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Archive for July 25, 2013

OSHA Heat Safety Tool app review: view the heat index for your place of work and take precautions



This app is designed to enable workers and other individuals who are exposed to sunlight for extended periods to obtain a heat index for their place of work in order to determine how much time they can safely spend out in the sun and receive detailed instructions on which precautions to take depending on the intensity of the sunlight.

I think this is a great idea for an app and I’m pleased to see it’s provided free of charge by the U.S. Department of Labor. I’ve been having some issues with the user-interface which keeps crashing on me, but I’ve still managed to get all of the information I’m looking for and the content is definitely very valuable.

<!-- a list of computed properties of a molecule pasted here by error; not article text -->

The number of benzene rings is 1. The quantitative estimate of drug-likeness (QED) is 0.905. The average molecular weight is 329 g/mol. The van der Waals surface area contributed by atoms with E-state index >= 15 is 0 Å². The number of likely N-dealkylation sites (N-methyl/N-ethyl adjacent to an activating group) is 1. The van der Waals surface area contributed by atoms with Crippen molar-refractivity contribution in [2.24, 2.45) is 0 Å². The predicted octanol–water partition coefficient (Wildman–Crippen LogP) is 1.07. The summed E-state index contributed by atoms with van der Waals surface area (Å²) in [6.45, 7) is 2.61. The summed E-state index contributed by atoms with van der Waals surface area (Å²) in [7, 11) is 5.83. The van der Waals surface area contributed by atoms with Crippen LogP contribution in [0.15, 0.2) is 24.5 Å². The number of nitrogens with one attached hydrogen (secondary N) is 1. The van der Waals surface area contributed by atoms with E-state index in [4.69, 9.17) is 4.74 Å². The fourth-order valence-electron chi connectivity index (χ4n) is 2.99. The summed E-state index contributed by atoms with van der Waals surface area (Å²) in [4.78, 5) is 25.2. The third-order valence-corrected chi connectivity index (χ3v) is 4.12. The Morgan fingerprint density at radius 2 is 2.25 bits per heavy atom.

Turn Up the Heat


I’d like to start this review by addressing one glaring negative point which is that I’ve been experiencing some frustration with the user-interface. It keeps turning completely blank, forcing me to restart the app, and if I attempt to input any data the whole app crashes.

I haven’t noticed any other users commenting on this so I’m hoping it’s an isolated case, but I thought it was worth mentioning.

With the negative stuff out of the way, there are some great features in this app which are ideal for teaching members of staff, regardless of their level of experience, how best to deal with the heat during the scorching summer months, and how to spot various heat-related afflictions such as sun stroke and heat exhaustion by identifying symptoms.